13 June 1904 sees his second wife Norah taking a lead; “To Blacksmiths.  To Let, Blacksmiths Shop, with good connection, tools, and in working order; splendid opening for single young man; must be good shoing, general and wheelwrights smith.  Apply N E Stubbs, Norton, near Gloucester”.

On 7 February 1905 things got worse for Francis at Gloucester County Court.  “Henry Jones, blacksmith, Norton, sued Mr Frank Henry Stubbs, Norton, for £3 2s 1d, for wages due.  Mr J T Jones was for the plaintiff.  Plaintiff and his wife gave evidence as to the arrangement between the parties, and said plaintiff was to receive 24s a week.  Defendant said he was an undischarged bankrupt.  He disputed the plaintiff’s evidence, and no arrangement was made to pay 24s after defendant’s bankruptcy when he lost his shop.  He had had no claim for these arrears made upon him until he sent word to plaintiff to the effect that if he was not satisfied he could look for another job.  His honour gave judgement for the amount claimed, saying that if the defendant meant to alter any rate of wages, he should have told plaintiff”.

Perhaps Francis tried to get the Norton business going again in 1906.  9 March 1906; “Smith wanted, for country shop; must be good shoer, used to wheelwrighting work.  Apply F H Stubbs, Norton, near Gloucester”.  17 July 1906; “Wanted, a wheelwright.  Apply F H Stubbs, Norton, near Gloucester”.

By November he had given up.  The Gloucester Journal newspaper of 17 November 1906 advertised; “Norton. Bruton, Knowles and Co, are instructed by the owner to sell by auction, at the New Inn Hotel, Gloucester, on Friday, November 23rd, 1906, at 3 for 4 o’clock, in one Lot; - The dwelling house, blacksmith’s and wheelwright’s shops, garden and land, in all about 0a 3r 24p, conveniently situated on the main road at Cold Elm, Norton, near the King’s Head, and in the occupation of Mr. F. H. Stubbs. Possession on completion”.  29 November 1906; “Norton (near bus terminus). George Packer and Co are instructed by Mr F H Stubbs to sell, by auction, on Monday next, at 2 o’clock, his wheelwrights and blacksmiths tools and effects.  On view morning of sale”.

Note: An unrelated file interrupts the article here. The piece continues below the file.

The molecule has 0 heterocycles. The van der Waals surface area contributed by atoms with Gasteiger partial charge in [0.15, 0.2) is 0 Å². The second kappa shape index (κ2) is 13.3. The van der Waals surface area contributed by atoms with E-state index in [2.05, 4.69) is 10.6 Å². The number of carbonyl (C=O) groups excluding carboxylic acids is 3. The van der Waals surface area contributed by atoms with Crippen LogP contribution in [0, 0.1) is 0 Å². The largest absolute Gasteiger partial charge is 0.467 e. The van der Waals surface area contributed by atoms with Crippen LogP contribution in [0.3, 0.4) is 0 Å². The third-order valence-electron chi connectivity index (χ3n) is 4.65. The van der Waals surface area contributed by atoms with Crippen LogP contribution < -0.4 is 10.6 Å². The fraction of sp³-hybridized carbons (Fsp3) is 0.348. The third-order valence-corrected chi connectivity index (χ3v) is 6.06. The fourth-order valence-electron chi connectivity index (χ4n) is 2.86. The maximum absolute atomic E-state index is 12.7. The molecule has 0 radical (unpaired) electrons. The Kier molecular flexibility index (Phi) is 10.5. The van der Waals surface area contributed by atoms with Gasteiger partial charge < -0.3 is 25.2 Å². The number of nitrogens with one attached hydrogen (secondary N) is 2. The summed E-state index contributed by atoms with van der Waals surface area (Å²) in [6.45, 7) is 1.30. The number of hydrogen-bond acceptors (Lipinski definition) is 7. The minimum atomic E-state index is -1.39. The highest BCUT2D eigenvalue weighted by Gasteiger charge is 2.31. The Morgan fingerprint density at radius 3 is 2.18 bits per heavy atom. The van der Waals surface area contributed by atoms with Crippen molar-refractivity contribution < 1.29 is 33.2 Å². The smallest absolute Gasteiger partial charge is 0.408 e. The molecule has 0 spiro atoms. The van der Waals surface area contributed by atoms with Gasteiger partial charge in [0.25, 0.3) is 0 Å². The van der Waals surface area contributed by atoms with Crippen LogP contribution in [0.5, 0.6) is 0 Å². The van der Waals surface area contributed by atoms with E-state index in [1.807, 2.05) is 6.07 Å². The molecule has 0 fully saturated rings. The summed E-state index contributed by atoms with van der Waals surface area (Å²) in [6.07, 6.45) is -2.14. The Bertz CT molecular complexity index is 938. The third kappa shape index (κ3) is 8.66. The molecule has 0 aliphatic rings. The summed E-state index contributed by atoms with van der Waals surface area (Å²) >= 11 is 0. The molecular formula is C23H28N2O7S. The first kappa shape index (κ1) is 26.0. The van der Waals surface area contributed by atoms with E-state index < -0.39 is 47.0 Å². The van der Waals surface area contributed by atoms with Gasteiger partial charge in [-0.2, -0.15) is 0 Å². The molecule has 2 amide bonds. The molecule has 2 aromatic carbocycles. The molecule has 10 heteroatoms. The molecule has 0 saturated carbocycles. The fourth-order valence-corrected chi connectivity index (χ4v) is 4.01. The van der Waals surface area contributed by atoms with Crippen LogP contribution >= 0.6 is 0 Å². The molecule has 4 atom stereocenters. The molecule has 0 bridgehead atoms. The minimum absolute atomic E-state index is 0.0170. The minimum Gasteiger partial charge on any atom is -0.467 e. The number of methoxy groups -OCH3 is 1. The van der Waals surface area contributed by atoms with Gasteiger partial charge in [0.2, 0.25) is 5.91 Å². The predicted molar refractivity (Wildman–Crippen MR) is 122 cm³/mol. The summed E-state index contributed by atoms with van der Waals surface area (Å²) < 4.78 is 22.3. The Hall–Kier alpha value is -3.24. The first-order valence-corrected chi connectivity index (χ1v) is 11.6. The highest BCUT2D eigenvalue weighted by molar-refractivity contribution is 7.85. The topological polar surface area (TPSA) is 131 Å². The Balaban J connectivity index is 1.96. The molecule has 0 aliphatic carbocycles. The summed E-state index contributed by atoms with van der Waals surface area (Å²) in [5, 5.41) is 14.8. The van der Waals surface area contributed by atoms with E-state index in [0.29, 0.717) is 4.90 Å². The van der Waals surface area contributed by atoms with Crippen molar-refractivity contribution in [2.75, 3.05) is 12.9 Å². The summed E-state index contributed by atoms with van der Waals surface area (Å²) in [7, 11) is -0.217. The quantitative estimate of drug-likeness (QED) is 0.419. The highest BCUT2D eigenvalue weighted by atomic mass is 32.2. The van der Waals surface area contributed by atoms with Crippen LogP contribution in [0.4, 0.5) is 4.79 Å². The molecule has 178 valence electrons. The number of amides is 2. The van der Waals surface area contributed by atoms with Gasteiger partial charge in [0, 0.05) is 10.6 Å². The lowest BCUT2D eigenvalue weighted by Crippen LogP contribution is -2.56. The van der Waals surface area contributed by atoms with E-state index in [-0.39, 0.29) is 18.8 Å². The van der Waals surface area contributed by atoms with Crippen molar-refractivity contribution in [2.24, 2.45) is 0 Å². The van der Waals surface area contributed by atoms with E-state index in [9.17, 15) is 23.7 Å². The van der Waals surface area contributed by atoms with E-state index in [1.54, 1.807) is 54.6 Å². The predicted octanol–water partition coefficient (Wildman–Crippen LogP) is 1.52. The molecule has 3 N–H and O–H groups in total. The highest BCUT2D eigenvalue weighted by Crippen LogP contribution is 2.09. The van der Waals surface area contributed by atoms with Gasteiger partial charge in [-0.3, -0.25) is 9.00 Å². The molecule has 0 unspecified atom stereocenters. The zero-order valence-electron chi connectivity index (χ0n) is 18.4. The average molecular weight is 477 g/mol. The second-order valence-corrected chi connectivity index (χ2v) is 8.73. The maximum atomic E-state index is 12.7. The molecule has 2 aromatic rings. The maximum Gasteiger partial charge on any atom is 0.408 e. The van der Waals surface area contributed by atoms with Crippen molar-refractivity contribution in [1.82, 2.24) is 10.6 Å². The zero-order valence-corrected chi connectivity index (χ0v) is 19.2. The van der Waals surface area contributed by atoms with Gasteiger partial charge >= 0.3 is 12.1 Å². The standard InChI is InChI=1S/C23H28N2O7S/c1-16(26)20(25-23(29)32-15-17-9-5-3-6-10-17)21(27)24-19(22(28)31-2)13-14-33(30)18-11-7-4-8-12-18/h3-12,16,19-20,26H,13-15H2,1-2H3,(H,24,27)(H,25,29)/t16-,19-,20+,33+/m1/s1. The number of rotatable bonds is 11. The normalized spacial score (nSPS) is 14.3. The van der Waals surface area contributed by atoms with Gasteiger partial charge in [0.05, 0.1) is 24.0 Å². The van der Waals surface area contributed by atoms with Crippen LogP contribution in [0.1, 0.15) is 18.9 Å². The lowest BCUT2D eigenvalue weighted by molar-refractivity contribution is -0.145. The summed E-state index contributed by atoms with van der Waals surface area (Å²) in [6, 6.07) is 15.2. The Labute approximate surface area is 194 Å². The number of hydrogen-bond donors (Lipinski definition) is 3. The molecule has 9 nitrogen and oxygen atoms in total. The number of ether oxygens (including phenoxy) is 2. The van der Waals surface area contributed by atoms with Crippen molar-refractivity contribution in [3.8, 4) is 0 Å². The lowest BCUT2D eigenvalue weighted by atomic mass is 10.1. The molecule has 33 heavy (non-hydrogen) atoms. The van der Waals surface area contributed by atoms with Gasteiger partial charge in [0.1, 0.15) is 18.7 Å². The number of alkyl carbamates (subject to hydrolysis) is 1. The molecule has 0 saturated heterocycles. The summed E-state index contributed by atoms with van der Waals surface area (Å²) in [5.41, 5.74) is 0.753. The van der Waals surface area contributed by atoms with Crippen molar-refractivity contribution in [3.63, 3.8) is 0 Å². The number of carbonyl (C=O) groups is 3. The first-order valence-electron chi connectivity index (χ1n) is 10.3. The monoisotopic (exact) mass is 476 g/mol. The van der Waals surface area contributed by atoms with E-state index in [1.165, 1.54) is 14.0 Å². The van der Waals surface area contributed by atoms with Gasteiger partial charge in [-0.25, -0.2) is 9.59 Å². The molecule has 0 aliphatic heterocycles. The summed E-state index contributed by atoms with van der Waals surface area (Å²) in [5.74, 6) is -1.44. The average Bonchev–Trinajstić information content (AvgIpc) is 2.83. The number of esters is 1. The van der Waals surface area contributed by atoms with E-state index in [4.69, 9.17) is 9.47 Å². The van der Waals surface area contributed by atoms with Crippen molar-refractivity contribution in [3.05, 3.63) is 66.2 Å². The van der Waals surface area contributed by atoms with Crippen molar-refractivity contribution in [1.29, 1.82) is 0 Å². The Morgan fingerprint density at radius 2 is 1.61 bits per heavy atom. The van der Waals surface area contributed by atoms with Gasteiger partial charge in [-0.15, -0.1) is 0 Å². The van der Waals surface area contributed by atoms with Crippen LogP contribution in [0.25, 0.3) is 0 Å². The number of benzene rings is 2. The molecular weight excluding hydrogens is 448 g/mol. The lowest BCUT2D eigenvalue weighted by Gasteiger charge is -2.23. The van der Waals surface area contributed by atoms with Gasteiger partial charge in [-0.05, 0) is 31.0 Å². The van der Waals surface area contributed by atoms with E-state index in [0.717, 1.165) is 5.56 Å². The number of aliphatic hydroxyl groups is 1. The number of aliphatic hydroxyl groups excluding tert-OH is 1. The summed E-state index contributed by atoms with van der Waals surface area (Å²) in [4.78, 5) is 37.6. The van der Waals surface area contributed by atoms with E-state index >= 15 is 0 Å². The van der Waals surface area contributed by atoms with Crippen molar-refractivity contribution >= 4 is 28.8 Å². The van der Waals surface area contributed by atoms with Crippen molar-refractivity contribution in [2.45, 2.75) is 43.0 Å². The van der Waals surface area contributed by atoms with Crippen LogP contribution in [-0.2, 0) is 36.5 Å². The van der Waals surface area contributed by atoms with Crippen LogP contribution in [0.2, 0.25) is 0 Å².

In 1907 the family left Norton to live at Tewkesbury.  Frank died at Upton St Leonards in 1945 but was buried at St Mary’s, Norton, where he has a memorial along with his second wife.

In October 1907 it appears that No 1 Cold Elm was put up for auction by Messrs Bruton, Knowles and Co; “A detached freehold dwelling house, with blacksmiths and wheelwrights shop, large garden, and pasture orchard, situated on the main road at Cold Elm, Norton, the house, garden and orchard of which is let to Mr James Slatter at £15 a year, the blacksmiths shop being let to Mr J C Cake at £3 a year, landlord paying rates in each case”.  The blacksmiths shop was sold to Mr John Heath for £255 but perhaps the house itself wasn’t sold.

It is interesting to note that the sale in 1907 seemed to separate the blacksmiths shop from the property at No 1 Cold Elm. Indeed, looking at early maps for this area the blacksmith shop was located in a lean-to structure adjoining No 3 Cold Elm Cottages.  This is further confirmed by an account written by Denis Williams, reproduced in more detail later, who purchased No 3 Cold Elm Cottages in 1954; “No 3 had a lean to extension towards Mr Goulters cottage.  This was originally the blacksmiths shop with an entrance from the lean to across the cobbled drive”.

The J C Cake who was tenant at the blacksmiths shop was Charles Cake who was living with his wife and three children at Church House, Priors Norton.  Charles was employed as a shoeing and general smith and his eldest son Edwin was assisting him in the forge.